“I wanted it to look like a found object, from off the back of a truck, or the side of a plane that’s fallen out of the sky.”
I HAVE always loved Turner and his paintings of the sublime, but we no longer have the pure relationship with nature he had. We can only understand nature by interacting with it, so there aren’t many landscapes untouched by humans.
I’m a city artist so I wanted to make an image of the sublime that was more urban, seen through the goggles of the environmental paradox that if you set off to see something, bit by bit your visit will ruin it. When people say we are going to destroy the planet, we aren’t: we are going to destroy ourselves. The planet will find a new equilibrium.
Each painting in my show uses the same photo I took of a sunrise on a Caribbean beach. I printed it on to canvas and then painted on top. The colours are absurd, of course. There are pinks like those in a sunset, but when you paint them you end up with ridiculous kitschification. Turner’s palette mattered to me, but I was much more influenced by the range of colours afforded by spray paints.
Next, I marked the horizon with tape, then ground lines into the canvas, like map lines or electrical wires or flight paths, and put more tape on. I painted on that, and then started grinding away the paint. You see colours coming through. It’s layered in a very natural way: erosion, if you like.
Then I took the canvases out on to the streets and hammered them into anything to do with water – drains, manhole covers. There’s “Thames Water” indented in one place. You have this image, this element, that’s wide and pure, and then you have what we have done to it. There is a sublime, but it’s one that you have to see through our relationship to it.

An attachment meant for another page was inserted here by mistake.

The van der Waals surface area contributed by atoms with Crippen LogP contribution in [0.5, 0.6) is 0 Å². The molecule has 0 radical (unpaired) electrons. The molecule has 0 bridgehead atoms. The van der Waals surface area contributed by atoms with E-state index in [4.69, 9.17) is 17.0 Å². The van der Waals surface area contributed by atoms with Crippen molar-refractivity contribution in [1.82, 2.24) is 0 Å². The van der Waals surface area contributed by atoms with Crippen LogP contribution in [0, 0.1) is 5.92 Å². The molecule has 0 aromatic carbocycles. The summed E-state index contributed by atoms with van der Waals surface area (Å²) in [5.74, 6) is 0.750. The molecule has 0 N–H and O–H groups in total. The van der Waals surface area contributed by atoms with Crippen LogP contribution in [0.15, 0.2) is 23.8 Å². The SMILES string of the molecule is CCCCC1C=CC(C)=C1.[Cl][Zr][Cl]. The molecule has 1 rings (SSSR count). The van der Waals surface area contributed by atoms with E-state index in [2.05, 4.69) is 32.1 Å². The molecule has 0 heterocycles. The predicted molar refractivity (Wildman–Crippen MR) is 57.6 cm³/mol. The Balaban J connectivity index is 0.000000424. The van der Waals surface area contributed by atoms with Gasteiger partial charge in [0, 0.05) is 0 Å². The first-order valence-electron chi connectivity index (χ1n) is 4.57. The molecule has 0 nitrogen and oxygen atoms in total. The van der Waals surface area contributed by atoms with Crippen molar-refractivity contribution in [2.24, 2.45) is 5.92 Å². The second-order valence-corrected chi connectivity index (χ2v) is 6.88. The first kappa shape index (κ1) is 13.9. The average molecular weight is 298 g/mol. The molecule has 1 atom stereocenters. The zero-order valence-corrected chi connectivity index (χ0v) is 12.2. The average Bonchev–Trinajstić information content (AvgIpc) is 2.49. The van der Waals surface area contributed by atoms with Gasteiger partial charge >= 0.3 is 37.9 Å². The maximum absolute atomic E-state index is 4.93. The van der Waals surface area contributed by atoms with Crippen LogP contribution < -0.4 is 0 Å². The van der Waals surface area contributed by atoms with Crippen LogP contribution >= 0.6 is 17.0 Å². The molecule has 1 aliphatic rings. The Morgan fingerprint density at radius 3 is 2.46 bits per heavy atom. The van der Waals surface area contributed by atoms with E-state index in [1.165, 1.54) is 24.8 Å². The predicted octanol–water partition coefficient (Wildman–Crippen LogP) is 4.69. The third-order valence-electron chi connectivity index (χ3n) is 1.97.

But I also wanted to reflect the paradox that if you looked at a nuclear explosion miles away, you would be terrified and horrified, but you would find beauty in it.
So once I bashed the canvas, I stuck it to aluminium, twisted and wrestled with it, kicked and folded it. I wanted it to look like a found object, from off the back of a truck, or the side of a plane that’s fallen out of the sky.
Alongside the paintings are Frozen Waves, sculptures based on the erosion of conch shells by waves, made from stainless steel or white concrete. When a conch erodes, the thickest bit is the last to go. It ends up looking like a wave, the thing that produced it – nature’s self-portrait. The shell’s purpose has become nebulous; it crosses the line between representational and abstract. One of the sculptures is over 7 metres long. The bigger they are, the more it is like being on a beach with a wave coming at you.
The shell is like a scientific demonstration of time. On the back face is the past, the circles made by the accretion of time as the shell gets bigger. And there are patterns: did nature, via erosion, cause dots like a scrimshaw, or maybe they are something people used to record time or make a map? The object’s front face is the present, polished because it’s always in immediate contact with the world.
I used a 3D scanner to make Frozen Waves. If they had been made by hand, they would have felt like a human artefact. This technology is going to change everything: what will matter is not what you have made, but how you have transformed it. If you change the material from which something is made, you look at it in a different way.
I’m working on a 3D scanner for people, to capture movement and print it exactly. In a hundred years, these prints will be like daguerreotypes at the beginning of photography.
Art should reflect the time in which it is made. But maybe some things can’t be understood in the time that you made them. Take the image I created of the genome scientist John Sulston, using his DNA. I like that although it appears abstract, it’s the most realistic portrait in the National Portrait Gallery because it includes instructions to remake the sitter. I like that irony, and the idea that something can be image and object at the same time.